A social group of any size whose members reside in a specific locality, share government and often have a common cultural and historical heritage. The term has acquired several related meanings, including:
- the commons or common people, as distinguished from those of rank;
- a state of organized society, in its later uses relatively small;
- the people of a district;
- the quality of holding something in common, as in community of interests, community of goods;
- a sense of common identity and characteristics.
The international law definition of “community,” as developed, refers to “a group of persons living in a given country or locality having a race, religion, language and tradition of their own and united in the identity of race, religion, language and tradition in a sentiment of solidarity, with a view to preserving traditions, maintaining their form of worship, insuring the instruction and upbringing of their children in accordance with the spirit and traditions of their race and rendering mutual assistance to each other.”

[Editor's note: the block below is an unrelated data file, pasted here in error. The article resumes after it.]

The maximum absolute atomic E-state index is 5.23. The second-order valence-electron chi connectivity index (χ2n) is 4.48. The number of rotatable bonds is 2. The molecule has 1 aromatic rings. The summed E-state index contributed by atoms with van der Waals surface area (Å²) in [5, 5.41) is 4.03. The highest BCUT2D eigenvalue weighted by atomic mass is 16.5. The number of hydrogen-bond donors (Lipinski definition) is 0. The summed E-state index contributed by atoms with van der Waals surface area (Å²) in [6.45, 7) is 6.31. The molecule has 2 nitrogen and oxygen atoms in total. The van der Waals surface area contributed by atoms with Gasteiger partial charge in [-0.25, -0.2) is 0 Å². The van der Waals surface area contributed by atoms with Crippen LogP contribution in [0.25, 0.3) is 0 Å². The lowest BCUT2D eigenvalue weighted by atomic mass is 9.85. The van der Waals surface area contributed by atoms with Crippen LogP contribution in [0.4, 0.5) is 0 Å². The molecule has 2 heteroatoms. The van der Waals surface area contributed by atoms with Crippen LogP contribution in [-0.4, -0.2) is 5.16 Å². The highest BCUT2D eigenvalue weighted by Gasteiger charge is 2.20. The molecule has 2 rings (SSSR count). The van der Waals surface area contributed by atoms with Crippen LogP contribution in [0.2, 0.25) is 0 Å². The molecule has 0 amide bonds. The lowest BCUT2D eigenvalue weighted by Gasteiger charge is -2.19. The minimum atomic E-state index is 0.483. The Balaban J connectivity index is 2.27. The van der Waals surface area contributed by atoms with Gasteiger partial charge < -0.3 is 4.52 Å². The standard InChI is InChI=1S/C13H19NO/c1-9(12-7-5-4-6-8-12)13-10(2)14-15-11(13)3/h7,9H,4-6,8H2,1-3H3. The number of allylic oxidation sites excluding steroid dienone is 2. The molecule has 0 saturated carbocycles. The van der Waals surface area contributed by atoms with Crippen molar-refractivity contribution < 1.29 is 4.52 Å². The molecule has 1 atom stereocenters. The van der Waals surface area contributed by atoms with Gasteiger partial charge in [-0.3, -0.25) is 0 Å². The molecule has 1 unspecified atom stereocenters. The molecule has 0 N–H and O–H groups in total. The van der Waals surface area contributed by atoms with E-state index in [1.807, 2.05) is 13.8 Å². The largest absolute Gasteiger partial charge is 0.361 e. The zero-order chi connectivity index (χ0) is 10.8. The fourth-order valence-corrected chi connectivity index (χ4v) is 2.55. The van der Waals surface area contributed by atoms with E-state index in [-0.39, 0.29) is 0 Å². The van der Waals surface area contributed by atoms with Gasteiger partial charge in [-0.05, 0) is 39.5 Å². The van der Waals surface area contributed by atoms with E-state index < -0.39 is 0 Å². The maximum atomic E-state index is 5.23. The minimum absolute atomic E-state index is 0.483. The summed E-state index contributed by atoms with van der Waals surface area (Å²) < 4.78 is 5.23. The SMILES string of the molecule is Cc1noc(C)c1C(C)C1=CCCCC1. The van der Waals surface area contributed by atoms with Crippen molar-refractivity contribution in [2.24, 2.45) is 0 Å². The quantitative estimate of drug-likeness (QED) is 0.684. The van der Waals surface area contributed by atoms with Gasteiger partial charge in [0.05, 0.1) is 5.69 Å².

Permanent Court of International Justice, The Greco-Bulgarian “Communities,” Advisory Opinion No. 17, 31 July 1930 (Leiden: Sijthoff, 1930), p. 21.